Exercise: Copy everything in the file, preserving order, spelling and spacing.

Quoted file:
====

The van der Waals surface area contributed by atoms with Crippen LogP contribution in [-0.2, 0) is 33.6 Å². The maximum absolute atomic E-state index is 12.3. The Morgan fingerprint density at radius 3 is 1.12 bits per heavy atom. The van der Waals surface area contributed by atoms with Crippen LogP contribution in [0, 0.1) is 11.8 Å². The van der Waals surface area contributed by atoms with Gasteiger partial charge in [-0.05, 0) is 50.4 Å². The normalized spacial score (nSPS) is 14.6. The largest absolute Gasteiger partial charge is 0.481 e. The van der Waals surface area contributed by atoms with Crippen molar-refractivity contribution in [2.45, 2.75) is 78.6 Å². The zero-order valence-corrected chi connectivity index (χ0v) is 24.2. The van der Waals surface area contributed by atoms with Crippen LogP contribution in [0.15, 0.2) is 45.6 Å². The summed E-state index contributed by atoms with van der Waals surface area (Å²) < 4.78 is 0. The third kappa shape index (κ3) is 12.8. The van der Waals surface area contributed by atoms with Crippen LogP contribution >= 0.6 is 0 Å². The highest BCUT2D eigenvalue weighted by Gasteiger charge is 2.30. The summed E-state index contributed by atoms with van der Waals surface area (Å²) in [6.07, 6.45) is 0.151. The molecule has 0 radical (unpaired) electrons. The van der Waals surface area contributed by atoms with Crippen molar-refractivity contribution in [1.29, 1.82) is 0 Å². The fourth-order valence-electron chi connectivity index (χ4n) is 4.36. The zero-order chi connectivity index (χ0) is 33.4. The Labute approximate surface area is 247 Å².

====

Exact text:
The van der Waals surface area contributed by atoms with Crippen LogP contribution in [-0.2, 0) is 33.6 Å². The maximum absolute atomic E-state index is 12.3. The Morgan fingerprint density at radius 3 is 1.12 bits per heavy atom. The van der Waals surface area contributed by atoms with Crippen LogP contribution in [0, 0.1) is 11.8 Å². The van der Waals surface area contributed by atoms with Gasteiger partial charge in [-0.05, 0) is 50.4 Å². The normalized spacial score (nSPS) is 14.6. The largest absolute Gasteiger partial charge is 0.481 e. The van der Waals surface area contributed by atoms with Crippen molar-refractivity contribution in [2.45, 2.75) is 78.6 Å². The zero-order valence-corrected chi connectivity index (χ0v) is 24.2. The van der Waals surface area contributed by atoms with Crippen LogP contribution in [0.15, 0.2) is 45.6 Å². The summed E-state index contributed by atoms with van der Waals surface area (Å²) < 4.78 is 0. The third kappa shape index (κ3) is 12.8. The van der Waals surface area contributed by atoms with Crippen LogP contribution >= 0.6 is 0 Å². The highest BCUT2D eigenvalue weighted by Gasteiger charge is 2.30. The summed E-state index contributed by atoms with van der Waals surface area (Å²) in [6.07, 6.45) is 0.151. The molecule has 0 radical (unpaired) electrons. The van der Waals surface area contributed by atoms with Crippen molar-refractivity contribution in [1.29, 1.82) is 0 Å². The fourth-order valence-electron chi connectivity index (χ4n) is 4.36. The zero-order chi connectivity index (χ0) is 33.4. The Labute approximate surface area is 247 Å².